Many people in Los Angeles who are working as bartenders, dog walkers or any other barely-pay-your-bills-and-follow-your-dream-at-any-cost jobs talk about struggling in LA as if it’s a way of life. They speak as if coming to Hollywood is a struggle, living there is a struggle and succeeding in this industry is the ultimate death-defying struggle. It’s a morbid look at the world that I choose not to subscribe to.
My view is that if you see yourself as a struggling anything, you will struggle. If you see yourself as a successful talk show host who is able to move mountains, get executives excited about a vision and be able to do things that would otherwise be considered "impossible," then you’ll be that person too. One’s business and success is merely an extension of one’s thought coupled with a lot of hard work.
The LA attitude is really on display at the TV networks we visit. The offices at Paramount are in a building called The Mansion. It’s like something straight out of a movie. VH1 is near the beach in Santa Monica, and everyone is dressed like they just came out of a club.
All the execs we meet with have a certain sense of aloofness that comes from having a job inside of an industry that is seeing so many changes from outside its walls on YouTube.com and with independent producers. Remain confident not cocky I remind myself.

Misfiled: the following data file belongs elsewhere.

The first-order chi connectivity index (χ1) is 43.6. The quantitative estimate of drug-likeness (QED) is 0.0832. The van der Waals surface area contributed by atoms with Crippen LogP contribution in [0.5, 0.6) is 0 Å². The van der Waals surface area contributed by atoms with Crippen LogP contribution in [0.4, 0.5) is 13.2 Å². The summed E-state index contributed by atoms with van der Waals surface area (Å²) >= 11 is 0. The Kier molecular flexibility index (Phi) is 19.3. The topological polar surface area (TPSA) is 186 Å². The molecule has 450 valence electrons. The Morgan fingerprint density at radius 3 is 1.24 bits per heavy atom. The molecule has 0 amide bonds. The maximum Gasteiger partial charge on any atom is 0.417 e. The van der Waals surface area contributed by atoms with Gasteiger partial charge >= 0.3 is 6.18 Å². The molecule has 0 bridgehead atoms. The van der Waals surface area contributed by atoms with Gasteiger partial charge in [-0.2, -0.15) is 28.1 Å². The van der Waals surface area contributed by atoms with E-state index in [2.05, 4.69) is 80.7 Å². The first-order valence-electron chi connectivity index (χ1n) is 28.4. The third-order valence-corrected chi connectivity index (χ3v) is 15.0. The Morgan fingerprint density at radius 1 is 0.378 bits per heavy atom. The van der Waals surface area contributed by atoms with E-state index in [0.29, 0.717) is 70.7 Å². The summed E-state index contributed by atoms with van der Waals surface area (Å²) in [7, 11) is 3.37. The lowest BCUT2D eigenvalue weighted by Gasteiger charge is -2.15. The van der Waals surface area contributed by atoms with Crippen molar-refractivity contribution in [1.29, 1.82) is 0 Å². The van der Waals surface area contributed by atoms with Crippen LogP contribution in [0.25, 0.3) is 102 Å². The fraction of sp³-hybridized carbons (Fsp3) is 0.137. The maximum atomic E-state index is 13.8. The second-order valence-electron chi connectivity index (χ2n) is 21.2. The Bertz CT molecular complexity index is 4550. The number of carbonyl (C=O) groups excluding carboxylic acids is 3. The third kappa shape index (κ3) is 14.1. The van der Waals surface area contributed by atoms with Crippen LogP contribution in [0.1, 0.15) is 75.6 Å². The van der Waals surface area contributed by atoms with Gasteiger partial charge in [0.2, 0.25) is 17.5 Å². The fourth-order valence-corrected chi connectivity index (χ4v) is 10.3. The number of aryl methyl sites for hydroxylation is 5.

It’s so hard to tell my story and my business model over and over again and keep it fresh. I always add curve ball banter with Peter B. or Mark when pitching. It usually keeps them on their toes and keeps me from being bored.
NBC and me
The highlight of my four days in Hollywood was meeting with Rick Ludwin, executive vice-president of NBC late night in Burbank. We’re quickly waived through by security as my name is on the list at the NBC gates. These are the same gates that Johnny Carson used to come to work in every day. We walk past The Tonight Show with Jay Leno sound stage and up to the NBC late night offices. I think to myself: This is where I’ve dreamed of being since I started THE EDGE in Maine when I was 15.